How Millennials Are Leading the Fourth Industrial Revolution

This article was authored by Noa Gafni, CEO of Impact Squared, and published on The World Economic Forum Blog. We are publishing here as a resource to generate debate around a key topic influencing global innovation.


The Fourth Industrial Revolution will leverage technology to bring about a more inclusive world. What’s unique about this industrial revolution is the focus on progress for the sake of social good. This focus is evident in the rise of social enterprises, the ratification of the Sustainable Development Goals, and unique partnerships that shift systems through “conscious movements”. Millennials are at the forefront of this new industrial revolution.

Millennials are concerned about the state of the world. In the 2015 Global Shapers Annual Survey, over half the millennials surveyed named social and economic inequality as the top issue affecting the world today. Climate change, access to education and youth unemployment were also highlighted as serious issues that must be addressed on a local and global level.

Millennials quickly realized that protesting was not effective in driving sustainable change. And they turned to the institutions they initially fought against, deciding to work within the system to move them forward.

The same survey also highlighted millennials’ low level of trust in institutions – from federal and local governments to corporations. Even not-for-profit enterprises were trusted by less than half of the millennials surveyed.

It is clear that these institutions, from the perspective of the millennial generation, will need to adapt. And, after the financial crisis of 2008, when signs of the Fourth Industrial Revolution were beginning to surface, millennials tried to change institutions by fighting against the system. Images of protesters flooded the media. But millennials quickly realized that protesting was not effective in driving sustainable change. And they turned to the institutions they initially fought against, deciding to work within the system to move them forward.

In essence, millennials have worked with institutions to create a new type of social movement – conscious movements. Conscious movements adapt the enthusiasm and organizing principles of traditional social movements. They funnel the energy of the millennial generation and the gravitas of established institutions to bring about positive social change.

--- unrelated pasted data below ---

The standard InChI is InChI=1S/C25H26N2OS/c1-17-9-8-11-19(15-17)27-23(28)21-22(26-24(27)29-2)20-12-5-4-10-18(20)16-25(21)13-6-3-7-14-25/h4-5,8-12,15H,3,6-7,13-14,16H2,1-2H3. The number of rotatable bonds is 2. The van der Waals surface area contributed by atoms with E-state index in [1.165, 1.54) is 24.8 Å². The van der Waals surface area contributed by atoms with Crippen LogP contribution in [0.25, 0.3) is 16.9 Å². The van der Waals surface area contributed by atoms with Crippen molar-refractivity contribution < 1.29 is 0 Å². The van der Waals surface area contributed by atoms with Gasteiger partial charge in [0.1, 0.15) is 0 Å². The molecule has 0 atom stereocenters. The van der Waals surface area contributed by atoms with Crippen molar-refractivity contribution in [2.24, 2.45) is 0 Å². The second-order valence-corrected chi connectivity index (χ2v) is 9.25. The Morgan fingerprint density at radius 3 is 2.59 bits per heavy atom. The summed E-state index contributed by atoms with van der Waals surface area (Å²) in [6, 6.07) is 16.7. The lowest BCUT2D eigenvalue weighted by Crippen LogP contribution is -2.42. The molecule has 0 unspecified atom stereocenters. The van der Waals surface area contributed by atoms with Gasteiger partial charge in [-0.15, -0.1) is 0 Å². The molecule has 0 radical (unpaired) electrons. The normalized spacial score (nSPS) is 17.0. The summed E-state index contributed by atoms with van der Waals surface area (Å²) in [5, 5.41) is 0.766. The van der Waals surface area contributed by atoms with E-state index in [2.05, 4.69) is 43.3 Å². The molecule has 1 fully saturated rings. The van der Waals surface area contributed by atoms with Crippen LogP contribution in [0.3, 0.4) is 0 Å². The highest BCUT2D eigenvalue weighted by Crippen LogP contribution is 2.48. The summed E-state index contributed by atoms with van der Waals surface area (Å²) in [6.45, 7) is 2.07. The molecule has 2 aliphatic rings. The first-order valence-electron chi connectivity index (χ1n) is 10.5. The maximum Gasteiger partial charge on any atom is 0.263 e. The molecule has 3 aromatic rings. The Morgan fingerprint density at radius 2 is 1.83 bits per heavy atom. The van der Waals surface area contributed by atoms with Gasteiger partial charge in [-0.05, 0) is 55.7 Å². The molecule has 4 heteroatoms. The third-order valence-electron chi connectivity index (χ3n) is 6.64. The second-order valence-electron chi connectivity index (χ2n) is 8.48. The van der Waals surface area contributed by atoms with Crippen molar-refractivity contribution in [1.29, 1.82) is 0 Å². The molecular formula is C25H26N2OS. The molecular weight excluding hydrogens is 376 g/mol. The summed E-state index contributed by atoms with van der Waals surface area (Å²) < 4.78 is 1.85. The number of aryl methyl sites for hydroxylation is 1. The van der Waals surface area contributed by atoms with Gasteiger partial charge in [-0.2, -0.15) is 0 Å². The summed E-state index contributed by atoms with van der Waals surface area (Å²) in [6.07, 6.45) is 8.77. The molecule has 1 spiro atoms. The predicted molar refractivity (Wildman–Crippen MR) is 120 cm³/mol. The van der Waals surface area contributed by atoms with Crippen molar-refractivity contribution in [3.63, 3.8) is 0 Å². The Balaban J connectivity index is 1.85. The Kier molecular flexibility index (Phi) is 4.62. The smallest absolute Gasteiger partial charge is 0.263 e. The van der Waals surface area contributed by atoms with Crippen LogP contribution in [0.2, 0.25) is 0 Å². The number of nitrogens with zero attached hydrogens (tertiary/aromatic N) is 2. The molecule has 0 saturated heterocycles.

Conscious movements recognize the importance of both online and in-person meetings.

From the Global Shapers Community of the World Economic Forum to Lean In, conscious movements create a powerful combination that brings together old and new power, online and offline interactions and global reach with local impact.

Old and new power

Many people talk about “new power”, which is more open and participatory than “old power”, which is closed and hierarchical. It seems like these two types of power are completely incompatible. But conscious movements manage this tension and turn it into an opportunity. The Global Shapers Community, part of the World Economic Forum, brings together young people with CEOs and world leaders. Shapers take part in cross-mentorship schemes where they learn from world leaders, and these leaders, in turn, learn from the Global Shapers. The millennial perspective is so important to include that a Global Shaper was recently named a co-chair of the 2016 Annual Meeting at Davos.

Connecting on and offline

Conscious movements recognize the importance of both online and in-person meetings. In a world that emphasizes online interactions over in-person gatherings, conscious movements flip this logic on its head. Lean In is a conscious movement launched by Sheryl Sandberg, Facebook’s chief operating officer. Lean In encourages women to further their careers by launching Lean In Circles – in-person gatherings where women discuss their professional challenges, seek advice and share resources. Lean In’s website provides women with the tools to create meetings, access expert videos (for professional development during meetings) and interact with other circles nearby. But the focus remains on building trust through small, in-person meetings.

Bridging global and local

Even though the world is more global than ever before, most of our daily contact still takes place locally. Of all the telephone calling minutes in the world last year, only 2% were cross-border calls and the average person consumes just 1-2% of their news on foreign sites.

The Fourth Industrial Revolution is providing a new approach to the world’s biggest problems, and conscious movements play a key role.

Conscious movements make the most of both the global and the local. +SocialGood unites changemakers around the power of innovation and technology to make the world a better place. Globally connected influencers work with +SocialGood to share ideas of what’s working in global development and adapt it to their local communities. When the Social Good Summit took place in New York during United Nations General Assembly week, over 100 local meetups took place around the world, from the Philippines to Rwanda.

As someone who has not only participated but also helped nurture several of these conscious movements, I have seen the benefits to organizations, millennials and the world at large.

The Fourth Industrial Revolution is providing a new approach to the world’s biggest problems, and conscious movements play a key role. Who is more invested in creating a better world than the millennial generation? And who is better placed to connect, scale and leverage the enthusiasm of millennials than established institutions? Conscious movements will become a crucial type of partnership as the Fourth Industrial Revolution changes systems and creates a more inclusive world.

Author: Noa Gafni